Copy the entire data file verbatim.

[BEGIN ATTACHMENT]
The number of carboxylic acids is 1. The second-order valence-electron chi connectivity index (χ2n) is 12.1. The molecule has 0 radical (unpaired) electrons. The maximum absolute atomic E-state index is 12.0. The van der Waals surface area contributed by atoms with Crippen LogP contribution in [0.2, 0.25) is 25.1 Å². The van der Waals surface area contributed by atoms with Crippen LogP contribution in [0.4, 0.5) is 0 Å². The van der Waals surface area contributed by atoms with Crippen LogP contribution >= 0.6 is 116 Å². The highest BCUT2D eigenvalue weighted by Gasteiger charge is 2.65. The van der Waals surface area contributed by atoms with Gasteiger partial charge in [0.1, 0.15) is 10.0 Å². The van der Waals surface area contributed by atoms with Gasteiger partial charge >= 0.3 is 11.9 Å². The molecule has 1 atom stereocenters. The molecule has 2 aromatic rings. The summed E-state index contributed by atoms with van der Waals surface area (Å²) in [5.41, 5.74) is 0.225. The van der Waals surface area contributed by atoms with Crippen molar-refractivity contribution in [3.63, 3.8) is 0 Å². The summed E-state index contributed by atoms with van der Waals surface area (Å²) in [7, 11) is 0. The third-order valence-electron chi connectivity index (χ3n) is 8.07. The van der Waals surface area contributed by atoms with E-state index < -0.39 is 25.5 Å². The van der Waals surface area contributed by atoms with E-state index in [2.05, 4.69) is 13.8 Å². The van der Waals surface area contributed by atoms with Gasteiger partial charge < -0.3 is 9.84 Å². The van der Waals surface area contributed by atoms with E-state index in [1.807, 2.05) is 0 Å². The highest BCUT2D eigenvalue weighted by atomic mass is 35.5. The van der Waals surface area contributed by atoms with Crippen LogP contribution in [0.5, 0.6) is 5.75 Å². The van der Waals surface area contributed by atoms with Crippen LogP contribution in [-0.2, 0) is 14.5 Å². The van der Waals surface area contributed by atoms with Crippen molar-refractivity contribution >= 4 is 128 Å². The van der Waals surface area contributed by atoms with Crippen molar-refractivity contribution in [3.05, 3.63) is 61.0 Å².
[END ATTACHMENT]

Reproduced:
The number of carboxylic acids is 1. The second-order valence-electron chi connectivity index (χ2n) is 12.1. The molecule has 0 radical (unpaired) electrons. The maximum absolute atomic E-state index is 12.0. The van der Waals surface area contributed by atoms with Crippen LogP contribution in [0.2, 0.25) is 25.1 Å². The van der Waals surface area contributed by atoms with Crippen LogP contribution in [0.4, 0.5) is 0 Å². The van der Waals surface area contributed by atoms with Crippen LogP contribution >= 0.6 is 116 Å². The highest BCUT2D eigenvalue weighted by Gasteiger charge is 2.65. The van der Waals surface area contributed by atoms with Gasteiger partial charge in [0.1, 0.15) is 10.0 Å². The van der Waals surface area contributed by atoms with Gasteiger partial charge >= 0.3 is 11.9 Å². The molecule has 1 atom stereocenters. The molecule has 2 aromatic rings. The summed E-state index contributed by atoms with van der Waals surface area (Å²) in [5.41, 5.74) is 0.225. The van der Waals surface area contributed by atoms with Crippen molar-refractivity contribution in [3.63, 3.8) is 0 Å². The summed E-state index contributed by atoms with van der Waals surface area (Å²) in [7, 11) is 0. The third-order valence-electron chi connectivity index (χ3n) is 8.07. The van der Waals surface area contributed by atoms with E-state index < -0.39 is 25.5 Å². The van der Waals surface area contributed by atoms with E-state index in [2.05, 4.69) is 13.8 Å². The van der Waals surface area contributed by atoms with Gasteiger partial charge < -0.3 is 9.84 Å². The van der Waals surface area contributed by atoms with E-state index in [1.807, 2.05) is 0 Å². The highest BCUT2D eigenvalue weighted by atomic mass is 35.5. The van der Waals surface area contributed by atoms with Crippen LogP contribution in [0.5, 0.6) is 5.75 Å². The van der Waals surface area contributed by atoms with Crippen LogP contribution in [-0.2, 0) is 14.5 Å². The van der Waals surface area contributed by atoms with Crippen molar-refractivity contribution >= 4 is 128 Å². The van der Waals surface area contributed by atoms with Crippen molar-refractivity contribution in [3.05, 3.63) is 61.0 Å².